After spending 17 billion yuan on WiFi hotspots – more than $US2.75 billion at the current exchange rate – China Mobile has quit on the rollout and will redirect its spend to LTE.
The reason for the decision, reported in Sohu IT (original in Chinese, here), is simple: the hotspots don't make money. Sohu IT says the hotspots are good at generating traffic, but hopeless at generating income, with an raw ARPU of just 15 yuan ($US2.58) per month .
As LightReading's Robert Clark states in this blog post, that return isn't enough to generate ROI, even with the anticipated network optimisation benefits (from mobile-to-WiFi offload).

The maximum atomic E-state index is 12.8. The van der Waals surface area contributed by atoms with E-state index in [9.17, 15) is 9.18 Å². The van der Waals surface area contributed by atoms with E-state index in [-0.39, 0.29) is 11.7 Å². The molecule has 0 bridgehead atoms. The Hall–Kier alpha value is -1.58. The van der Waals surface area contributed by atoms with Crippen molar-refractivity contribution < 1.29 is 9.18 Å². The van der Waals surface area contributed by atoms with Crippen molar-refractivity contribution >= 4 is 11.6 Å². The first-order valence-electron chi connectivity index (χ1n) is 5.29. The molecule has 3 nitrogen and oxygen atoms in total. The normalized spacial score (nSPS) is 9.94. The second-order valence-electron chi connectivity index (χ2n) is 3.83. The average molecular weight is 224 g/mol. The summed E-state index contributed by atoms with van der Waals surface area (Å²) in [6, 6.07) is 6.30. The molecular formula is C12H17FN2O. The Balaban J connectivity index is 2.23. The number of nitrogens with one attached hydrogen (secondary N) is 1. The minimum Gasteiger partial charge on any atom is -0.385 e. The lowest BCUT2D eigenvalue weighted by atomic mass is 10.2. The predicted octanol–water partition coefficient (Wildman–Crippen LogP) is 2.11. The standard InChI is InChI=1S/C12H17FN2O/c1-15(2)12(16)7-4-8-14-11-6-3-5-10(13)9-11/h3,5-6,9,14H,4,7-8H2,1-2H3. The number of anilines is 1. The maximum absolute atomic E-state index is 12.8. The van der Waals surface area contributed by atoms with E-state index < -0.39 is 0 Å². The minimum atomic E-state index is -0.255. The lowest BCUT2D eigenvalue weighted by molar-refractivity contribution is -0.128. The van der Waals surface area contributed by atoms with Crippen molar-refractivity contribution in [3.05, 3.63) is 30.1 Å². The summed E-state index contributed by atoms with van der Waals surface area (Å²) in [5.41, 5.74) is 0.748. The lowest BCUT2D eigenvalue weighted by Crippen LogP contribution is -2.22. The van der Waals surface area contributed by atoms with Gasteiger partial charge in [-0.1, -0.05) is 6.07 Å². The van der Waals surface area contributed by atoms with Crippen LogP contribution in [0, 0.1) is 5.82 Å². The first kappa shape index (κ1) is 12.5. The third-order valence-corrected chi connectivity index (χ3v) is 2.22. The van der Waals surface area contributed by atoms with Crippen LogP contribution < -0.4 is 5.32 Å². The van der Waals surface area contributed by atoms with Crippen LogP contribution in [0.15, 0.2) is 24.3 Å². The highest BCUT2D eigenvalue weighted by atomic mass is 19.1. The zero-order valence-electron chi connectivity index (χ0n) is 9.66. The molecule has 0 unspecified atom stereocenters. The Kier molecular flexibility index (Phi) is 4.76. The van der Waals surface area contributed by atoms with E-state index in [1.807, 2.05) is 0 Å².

“In light of the poor returns from Wi-Fi, China Mobile is going all-out for TD-LTE and has forecast it will have rolled out 500,000 base stations in 300 cities by year-end,” Clark writes.
The Sohu IT report says that in 2013, WLAN traffic accounted for nearly 74 per cent of wireless Internet traffic growth, but contributed less than 2.6 per cent of wireless data revenue. The report notes that the backhaul build for the WiFi network has also helped give China Mobile's base station rollout a kick along, so not all the investment was wasted.
There's no word on the fate of the 4.3 million hotspots installed under the China Mobile program. ®